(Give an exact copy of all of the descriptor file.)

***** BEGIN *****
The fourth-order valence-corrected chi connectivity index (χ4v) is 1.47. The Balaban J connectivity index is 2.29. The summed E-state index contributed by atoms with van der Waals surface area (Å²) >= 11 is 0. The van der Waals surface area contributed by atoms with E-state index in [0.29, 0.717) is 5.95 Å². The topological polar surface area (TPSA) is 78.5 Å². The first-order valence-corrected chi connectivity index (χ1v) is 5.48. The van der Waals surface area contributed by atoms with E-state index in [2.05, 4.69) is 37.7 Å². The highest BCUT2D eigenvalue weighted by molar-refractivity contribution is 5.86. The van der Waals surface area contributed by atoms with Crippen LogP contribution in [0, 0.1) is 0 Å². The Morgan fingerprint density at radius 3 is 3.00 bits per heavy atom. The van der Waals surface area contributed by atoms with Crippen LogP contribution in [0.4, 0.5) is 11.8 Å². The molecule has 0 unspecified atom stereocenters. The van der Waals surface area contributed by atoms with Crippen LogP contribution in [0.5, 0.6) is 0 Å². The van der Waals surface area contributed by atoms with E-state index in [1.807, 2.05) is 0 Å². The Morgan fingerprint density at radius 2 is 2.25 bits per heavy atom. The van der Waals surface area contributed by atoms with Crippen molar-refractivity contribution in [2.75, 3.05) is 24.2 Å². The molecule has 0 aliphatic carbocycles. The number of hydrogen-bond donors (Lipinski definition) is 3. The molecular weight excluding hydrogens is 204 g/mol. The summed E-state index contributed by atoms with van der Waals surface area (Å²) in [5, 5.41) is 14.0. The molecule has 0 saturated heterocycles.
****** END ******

The fourth-order valence-corrected chi connectivity index (χ4v) is 1.47. The Balaban J connectivity index is 2.29. The summed E-state index contributed by atoms with van der Waals surface area (Å²) >= 11 is 0. The van der Waals surface area contributed by atoms with E-state index in [0.29, 0.717) is 5.95 Å². The topological polar surface area (TPSA) is 78.5 Å². The first-order valence-corrected chi connectivity index (χ1v) is 5.48. The van der Waals surface area contributed by atoms with E-state index in [2.05, 4.69) is 37.7 Å². The highest BCUT2D eigenvalue weighted by molar-refractivity contribution is 5.86. The van der Waals surface area contributed by atoms with Crippen LogP contribution in [0, 0.1) is 0 Å². The Morgan fingerprint density at radius 3 is 3.00 bits per heavy atom. The van der Waals surface area contributed by atoms with Crippen LogP contribution in [0.4, 0.5) is 11.8 Å². The molecule has 0 unspecified atom stereocenters. The van der Waals surface area contributed by atoms with Crippen LogP contribution in [0.5, 0.6) is 0 Å². The van der Waals surface area contributed by atoms with E-state index in [1.807, 2.05) is 0 Å². The Morgan fingerprint density at radius 2 is 2.25 bits per heavy atom. The van der Waals surface area contributed by atoms with Crippen molar-refractivity contribution in [2.75, 3.05) is 24.2 Å². The molecule has 0 aliphatic carbocycles. The number of hydrogen-bond donors (Lipinski definition) is 3. The molecular weight excluding hydrogens is 204 g/mol. The summed E-state index contributed by atoms with van der Waals surface area (Å²) in [5, 5.41) is 14.0. The molecule has 0 saturated heterocycles.